Flora of Northern Ireland

Native woodland

After the end of the last ice-age, trees spread over the land and a natural, native woodland came to cover most of the island. This native woodland has now practically disappeared, chopped down for fuel and for land clearance in preparation for agriculture. Clearance of the woods began a long time ago with the arrival of the Neolithic people in Ireland some 5900 years ago, followed by successive migrations of later peoples with increasingly sophisticated technologies, so that effectively Ireland had lost all its natural woodland, save for a few small remnants, by 1700.Oak wood in winter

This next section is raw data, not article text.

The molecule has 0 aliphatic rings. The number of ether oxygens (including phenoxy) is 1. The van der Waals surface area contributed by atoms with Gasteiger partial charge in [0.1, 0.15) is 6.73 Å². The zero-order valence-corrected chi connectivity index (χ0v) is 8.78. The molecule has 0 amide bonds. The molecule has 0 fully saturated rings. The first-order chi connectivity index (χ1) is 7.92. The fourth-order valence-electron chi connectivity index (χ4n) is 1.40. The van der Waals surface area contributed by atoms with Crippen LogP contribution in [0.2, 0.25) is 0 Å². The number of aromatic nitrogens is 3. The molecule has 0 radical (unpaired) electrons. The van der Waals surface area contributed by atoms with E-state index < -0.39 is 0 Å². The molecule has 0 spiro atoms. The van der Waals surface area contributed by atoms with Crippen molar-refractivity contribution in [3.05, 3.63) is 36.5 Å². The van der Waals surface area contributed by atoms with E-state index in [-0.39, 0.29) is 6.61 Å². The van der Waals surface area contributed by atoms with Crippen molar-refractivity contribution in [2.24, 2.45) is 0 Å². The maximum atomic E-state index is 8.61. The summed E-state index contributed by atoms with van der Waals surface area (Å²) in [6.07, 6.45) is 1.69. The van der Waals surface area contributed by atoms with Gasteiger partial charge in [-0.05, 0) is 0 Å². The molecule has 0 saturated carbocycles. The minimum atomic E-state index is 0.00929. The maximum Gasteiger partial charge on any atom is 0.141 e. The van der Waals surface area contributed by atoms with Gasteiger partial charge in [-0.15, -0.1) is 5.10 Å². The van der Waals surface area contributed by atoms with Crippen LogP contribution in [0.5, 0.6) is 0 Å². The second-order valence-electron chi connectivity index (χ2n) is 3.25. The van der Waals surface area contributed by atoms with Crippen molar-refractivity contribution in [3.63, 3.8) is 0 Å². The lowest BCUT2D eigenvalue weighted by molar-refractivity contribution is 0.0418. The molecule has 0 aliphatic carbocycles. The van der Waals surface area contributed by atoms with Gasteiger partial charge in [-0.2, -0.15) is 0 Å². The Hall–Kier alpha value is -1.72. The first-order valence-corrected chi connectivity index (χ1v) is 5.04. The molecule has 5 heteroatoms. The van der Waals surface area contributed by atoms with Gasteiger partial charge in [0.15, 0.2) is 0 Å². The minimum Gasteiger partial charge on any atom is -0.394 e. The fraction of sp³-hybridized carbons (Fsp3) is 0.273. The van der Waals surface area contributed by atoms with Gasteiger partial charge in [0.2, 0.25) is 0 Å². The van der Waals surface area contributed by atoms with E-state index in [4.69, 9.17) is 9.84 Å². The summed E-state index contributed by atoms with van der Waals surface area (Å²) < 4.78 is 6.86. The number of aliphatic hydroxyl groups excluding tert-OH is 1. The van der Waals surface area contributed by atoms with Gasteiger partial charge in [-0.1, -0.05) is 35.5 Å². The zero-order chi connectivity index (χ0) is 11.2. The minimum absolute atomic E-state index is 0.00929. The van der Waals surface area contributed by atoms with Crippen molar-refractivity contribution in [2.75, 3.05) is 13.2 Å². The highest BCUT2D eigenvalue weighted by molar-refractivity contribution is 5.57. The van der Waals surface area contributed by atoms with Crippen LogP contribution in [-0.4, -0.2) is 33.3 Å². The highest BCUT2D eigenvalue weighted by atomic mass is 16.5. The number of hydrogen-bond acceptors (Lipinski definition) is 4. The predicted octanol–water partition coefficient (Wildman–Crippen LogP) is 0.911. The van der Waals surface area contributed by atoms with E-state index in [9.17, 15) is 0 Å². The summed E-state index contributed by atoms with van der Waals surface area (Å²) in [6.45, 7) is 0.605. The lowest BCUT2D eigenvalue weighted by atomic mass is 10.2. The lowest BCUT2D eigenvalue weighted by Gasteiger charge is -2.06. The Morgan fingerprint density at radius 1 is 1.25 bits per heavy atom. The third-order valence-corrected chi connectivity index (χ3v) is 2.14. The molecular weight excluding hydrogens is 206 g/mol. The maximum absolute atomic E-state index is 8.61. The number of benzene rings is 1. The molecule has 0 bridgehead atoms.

The main component tree species of the native Irish woodland were

Elm Ulmus glabra
Oak Quercus petraea and Q. robur
Hazel Corylus avellana
Birch Betula pubescens and B. pendula
Rowan Sorbus aucuparia
Scots Pine Pinus sylvestris
Ash Fraxinus excelsior
Yew Taxus baccata
Alder Alnus glutinosa
Holly Ilex aquifolium

A few small remnants of native woodland survive in Northern Ireland, usually conserved as nature reserves. Good examples are at Rostrevor, Co Down; Breen, Co Antrim; Boorin Wood, Co Tyrone.